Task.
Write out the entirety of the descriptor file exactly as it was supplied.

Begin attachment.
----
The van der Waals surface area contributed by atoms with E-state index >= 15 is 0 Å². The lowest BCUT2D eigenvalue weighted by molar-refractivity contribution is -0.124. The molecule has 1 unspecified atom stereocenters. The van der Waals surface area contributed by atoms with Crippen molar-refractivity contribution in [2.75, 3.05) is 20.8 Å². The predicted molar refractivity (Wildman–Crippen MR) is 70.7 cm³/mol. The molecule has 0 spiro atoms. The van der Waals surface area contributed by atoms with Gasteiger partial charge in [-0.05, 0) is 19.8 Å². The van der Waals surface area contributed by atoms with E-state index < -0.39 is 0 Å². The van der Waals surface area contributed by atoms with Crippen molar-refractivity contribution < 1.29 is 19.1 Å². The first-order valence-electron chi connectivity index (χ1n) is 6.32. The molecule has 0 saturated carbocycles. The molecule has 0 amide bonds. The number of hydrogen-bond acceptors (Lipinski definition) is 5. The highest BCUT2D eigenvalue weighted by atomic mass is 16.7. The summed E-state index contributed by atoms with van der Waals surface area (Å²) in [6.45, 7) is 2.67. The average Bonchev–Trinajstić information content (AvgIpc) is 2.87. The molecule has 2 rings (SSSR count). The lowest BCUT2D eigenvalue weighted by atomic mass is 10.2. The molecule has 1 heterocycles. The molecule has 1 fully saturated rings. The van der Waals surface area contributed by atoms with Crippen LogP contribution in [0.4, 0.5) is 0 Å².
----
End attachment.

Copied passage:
The van der Waals surface area contributed by atoms with E-state index >= 15 is 0 Å². The lowest BCUT2D eigenvalue weighted by molar-refractivity contribution is -0.124. The molecule has 1 unspecified atom stereocenters. The van der Waals surface area contributed by atoms with Crippen molar-refractivity contribution in [2.75, 3.05) is 20.8 Å². The predicted molar refractivity (Wildman–Crippen MR) is 70.7 cm³/mol. The molecule has 0 spiro atoms. The van der Waals surface area contributed by atoms with Gasteiger partial charge in [-0.05, 0) is 19.8 Å². The van der Waals surface area contributed by atoms with E-state index < -0.39 is 0 Å². The van der Waals surface area contributed by atoms with Crippen molar-refractivity contribution < 1.29 is 19.1 Å². The first-order valence-electron chi connectivity index (χ1n) is 6.32. The molecule has 0 saturated carbocycles. The molecule has 0 amide bonds. The number of hydrogen-bond acceptors (Lipinski definition) is 5. The highest BCUT2D eigenvalue weighted by atomic mass is 16.7. The summed E-state index contributed by atoms with van der Waals surface area (Å²) in [6.45, 7) is 2.67. The average Bonchev–Trinajstić information content (AvgIpc) is 2.87. The molecule has 2 rings (SSSR count). The lowest BCUT2D eigenvalue weighted by atomic mass is 10.2. The molecule has 1 heterocycles. The molecule has 1 fully saturated rings. The van der Waals surface area contributed by atoms with Crippen LogP contribution in [0.4, 0.5) is 0 Å².